Active anti-paternal immunization does not compromise pregnancy in eutherian mammals. However, in an earlier study in a marsupial, grafting with paternal skin appeared to have resulted in transient infertility. In the present study, by critically monitoring the breeding efficiency of tammar wallabies sensitized against their mate's transplantation antigens, we aimed to resolve the question of immunologically mediated infertility in marsupials. Eight experimental females received two full-thickness skin grafts from their prospective mate and eight controls grafts of their own skin. The experimental group were monitored for 30 reproductive cycles and produced 24 pouch young (PY), whereas the control animals produced 28 young from 33 cycles. Five of the 11 apparently non-fertile cycles were judged to be normal pregnancies where the young had failed to reach the pouch (cycle length < 28 days: rapid plasma progesterone decline coincident with oestrus). True infertility was thus limited and, although occurring mainly in the male-skin grafted group (5 cycles), this was not significantly different (¿ 2 , P > 0.5) from the controls (1 cycle) and represented the effect of one very poor breeder. We conclude that allogeneic pregnancy in marsupials is not compromised by active anti-paternal immunization. Infertility observed here, and in the earlier study, reflected disturbance of breeding owing to handling of the animals or the poor reproductive efficiency of individual animals in small experimental groups. © 1985.

DOI 10.1016/0165-0378(85)90044-0
Citations Scopus - 8
1985 Drake BL, Rodger JC, 'The in vivo immunoregulatory properties of cultured murine trophoblast are not unique to this tissue', Immunology, 55 325-329 (1985)

Primary cultures of murine trophoblast (ectoplacental cone and mid-term placenta) and their supernatants were found to inhibit in vitro lymphocyte proliferative responses to conca... [more]

Primary cultures of murine trophoblast (ectoplacental cone and mid-term placenta) and their supernatants were found to inhibit in vitro lymphocyte proliferative responses to concanavalin A (77-87%) and allo-antigen (52-84%). However, cultures and cell-conditioned media from non-trophoblastic tissues (embryonic sac, adult lung and liver, and B16 melanoma line) produced similar results. In all cases, the inhibitory effects were not due to reduced cell viability. Addition of anti-progesterone serum to the ectoplacental cone-lymphocyte co-cultures, at a concentration known to bind the available trophoblast-derived progesterone, did not overcome the observed suppression. The results clearly demonstrate that a range of cultured cell types, and their conditioned media, will suppress immune reponses in vitro. We conclude that cultured trophoblast is not an appropriate model for studies of placental immunoregulation.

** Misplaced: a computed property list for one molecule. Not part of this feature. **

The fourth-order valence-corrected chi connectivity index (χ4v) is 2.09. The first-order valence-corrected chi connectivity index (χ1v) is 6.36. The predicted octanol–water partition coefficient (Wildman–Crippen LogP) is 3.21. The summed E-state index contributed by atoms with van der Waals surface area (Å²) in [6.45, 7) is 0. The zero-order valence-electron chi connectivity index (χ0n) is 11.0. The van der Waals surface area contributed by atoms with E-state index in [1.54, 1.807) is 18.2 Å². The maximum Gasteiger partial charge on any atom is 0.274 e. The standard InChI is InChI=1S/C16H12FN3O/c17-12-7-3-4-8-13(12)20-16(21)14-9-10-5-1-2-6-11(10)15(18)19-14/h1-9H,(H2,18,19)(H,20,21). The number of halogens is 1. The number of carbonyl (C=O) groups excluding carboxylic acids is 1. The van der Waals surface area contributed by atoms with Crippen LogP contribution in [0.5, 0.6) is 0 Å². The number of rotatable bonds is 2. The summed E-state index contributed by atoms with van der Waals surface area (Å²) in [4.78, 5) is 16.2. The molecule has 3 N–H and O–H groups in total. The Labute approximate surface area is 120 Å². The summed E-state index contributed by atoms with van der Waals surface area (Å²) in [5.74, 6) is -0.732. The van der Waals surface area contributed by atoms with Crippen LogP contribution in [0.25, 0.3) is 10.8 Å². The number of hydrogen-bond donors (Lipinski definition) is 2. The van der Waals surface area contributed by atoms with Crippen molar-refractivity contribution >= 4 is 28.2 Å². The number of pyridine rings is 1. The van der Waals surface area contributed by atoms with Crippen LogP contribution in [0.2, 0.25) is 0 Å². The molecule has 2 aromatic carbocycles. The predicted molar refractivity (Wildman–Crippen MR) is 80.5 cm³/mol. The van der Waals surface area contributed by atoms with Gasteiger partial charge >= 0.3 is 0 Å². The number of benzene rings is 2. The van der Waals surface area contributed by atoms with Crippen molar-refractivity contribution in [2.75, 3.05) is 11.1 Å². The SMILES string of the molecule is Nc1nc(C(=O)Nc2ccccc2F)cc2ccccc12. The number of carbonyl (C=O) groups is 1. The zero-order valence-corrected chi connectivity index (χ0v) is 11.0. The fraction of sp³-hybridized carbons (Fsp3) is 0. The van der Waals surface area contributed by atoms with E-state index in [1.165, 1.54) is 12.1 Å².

Citations Scopus - 6
1985 Rodger JC, 'Lack of a requirement for a maternal humoral immune response to establish or maintain successful allogeneic pregnancy', Transplantation, 40 372-375 (1985)

In general, breeding pairs are not major histocompatibility complex (MHC)-compatible, and therefore the fetoplacental unit can be considered as a natural allograft. In many mammal... [more]

In general, breeding pairs are not major histocompatibility complex (MHC)-compatible, and therefore the fetoplacental unit can be considered as a natural allograft. In many mammals pregnancy leads to the production of nonlytic antibodies of antipaternal MHC specificity. It has been suggested that these protect the semiallogeneic fetus from rejection by acting as blocking or enhancing factors¿or, alternatively, that they are part of a humoral response involved in the establishment of normal pregnancy. These hypotheses were tested in allomated mice made B cell deficient by continuous treatment with aIgMµ antiserum. The status of the maternal immune system was assessed by in vivo antibody production, in vitro mitogen responses, and allograft rejection. By these criteria B cell function could not be demonstrated in aIgMµ treated female mice, but T cell responses were unaffected. Allogeneic pregnancy, however, was not compromized by this humoral immune system dysfunction¿litter size and neonatal survival being the same in the agMµ and control serum-treated groups. These results indicate that a maternal humoral immune response is not essential for the establishment of pregnancy or the survival of the semiallogeneic: fetus. © 1985 by The Williams & Wilkins Co.

Citations Scopus - 40
1985 Drake BL, Rodger JC, 'Nonspecific suppression of in vitro immune responses by placental and nonplacental tissues', Transplantation Proceedings, 17 1653-1654 (1985)
Citations Scopus - 2
1984 Bedford JM, Rodger JC, Breed WG, 'Why so many mammalian spermatozoa - a clue from marsupials?', Proceedings of the Royal Society of London - Biological Sciences, 221 221-233 (1984)
Citations Scopus - 55
1982 Rodger JC, 'The testis and its excurrent ducts in American caenolestid and didelphid marsupials', American Journal of Anatomy, 163 269-282 (1982)

The present study examines and compares the structure of the testis and its excurrent ducts in a caenolestid and four didelphid marsupials. Of particular interest was the site of ... [more]